The first night, he started this fussing about 1AM…it was a long night. We didn’t really get to sleep until 3AM. Then, the next night, in total, he only cried 40 minutes (5, 10, 15, 10 minute increments). The third night, only 5 minutes. When we went in to turn on the music machine, as soon as he heard the music and saw the stars, he stopped crying and immediately closed his eyes. SUCCESS! He has been sleeping through the night since March! Now, he can also stand up, turn on his music machine himself, and lay back down to sleep!
Now, we are trying to slowly separate his last bottle from being put to bed. We feed it to him downstairs watching Family Feud (he has a weird sensation with Steve Harvey), then we’ll rock him for less than a minute! before putting him in his crib. Sometimes, he’ll wake up earlier than 7AM, but we still do Ferberizing until 6:30AM (most of the time, he’ll fall back asleep). But, we always listen to the type of crying he is making. If Rhys is screaming bloody murder, we’ll go in and try to console him. If he is sick, or, like recently, teething, we are a little more lenient on the Ferberizing. We’ll still wait the 5 minutes minimum, but sometimes we still bring him into bed with us.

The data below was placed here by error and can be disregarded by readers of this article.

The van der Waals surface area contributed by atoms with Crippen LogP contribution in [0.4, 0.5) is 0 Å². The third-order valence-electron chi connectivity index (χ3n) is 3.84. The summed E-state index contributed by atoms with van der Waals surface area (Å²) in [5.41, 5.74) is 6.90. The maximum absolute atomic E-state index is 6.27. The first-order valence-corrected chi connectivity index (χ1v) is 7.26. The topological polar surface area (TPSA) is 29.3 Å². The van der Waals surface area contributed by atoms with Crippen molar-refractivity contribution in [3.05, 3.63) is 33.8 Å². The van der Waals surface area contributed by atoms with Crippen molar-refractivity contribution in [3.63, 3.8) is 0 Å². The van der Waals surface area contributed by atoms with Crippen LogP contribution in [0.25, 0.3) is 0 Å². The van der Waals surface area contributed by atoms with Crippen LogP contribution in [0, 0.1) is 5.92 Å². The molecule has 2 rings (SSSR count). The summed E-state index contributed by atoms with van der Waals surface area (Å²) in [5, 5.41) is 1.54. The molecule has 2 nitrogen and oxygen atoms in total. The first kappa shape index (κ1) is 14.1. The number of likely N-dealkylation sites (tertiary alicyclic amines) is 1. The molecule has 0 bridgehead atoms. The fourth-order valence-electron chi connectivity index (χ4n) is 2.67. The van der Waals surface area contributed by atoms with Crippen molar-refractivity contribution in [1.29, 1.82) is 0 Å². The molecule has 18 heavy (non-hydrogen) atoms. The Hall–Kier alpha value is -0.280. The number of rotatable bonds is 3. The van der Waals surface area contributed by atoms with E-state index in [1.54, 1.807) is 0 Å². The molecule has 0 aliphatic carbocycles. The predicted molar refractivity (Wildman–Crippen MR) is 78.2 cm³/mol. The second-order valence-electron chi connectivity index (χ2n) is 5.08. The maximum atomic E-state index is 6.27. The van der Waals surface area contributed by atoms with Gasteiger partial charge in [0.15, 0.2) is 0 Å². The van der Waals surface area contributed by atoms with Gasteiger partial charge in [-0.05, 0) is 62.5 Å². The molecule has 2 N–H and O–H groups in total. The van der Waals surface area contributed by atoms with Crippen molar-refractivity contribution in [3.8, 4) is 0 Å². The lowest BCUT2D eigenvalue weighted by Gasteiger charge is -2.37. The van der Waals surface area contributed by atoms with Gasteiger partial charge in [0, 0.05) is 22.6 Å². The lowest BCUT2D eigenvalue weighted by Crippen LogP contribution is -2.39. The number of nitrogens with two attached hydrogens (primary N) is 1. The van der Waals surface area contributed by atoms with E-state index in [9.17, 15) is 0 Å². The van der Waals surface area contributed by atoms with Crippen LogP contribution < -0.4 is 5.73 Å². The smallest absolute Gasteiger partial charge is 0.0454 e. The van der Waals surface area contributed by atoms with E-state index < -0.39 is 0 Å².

So, I guess, a SUPER long story made short, there is no right way to help your child sleep through the night. And, just because you prefer a method, doesn’t mean you have to stick with it. And, be flexible, yet consistent. And, be aware of your child’s cries and needs, such as illness, teething, peeing through his diaper, etc. And, realize that your philosophy on baby sleep will probably change–who knows, I may have to (or want to) do things differently whenever we have another.
Moral of the story: What is right and best for you, may not be right and best for someone else. Every individual, baby, mother, father, sibling, family is different and their circumstances are all unique. DO NOT JUDGE and DO NOT SAY YOUR WAY IS BETTER!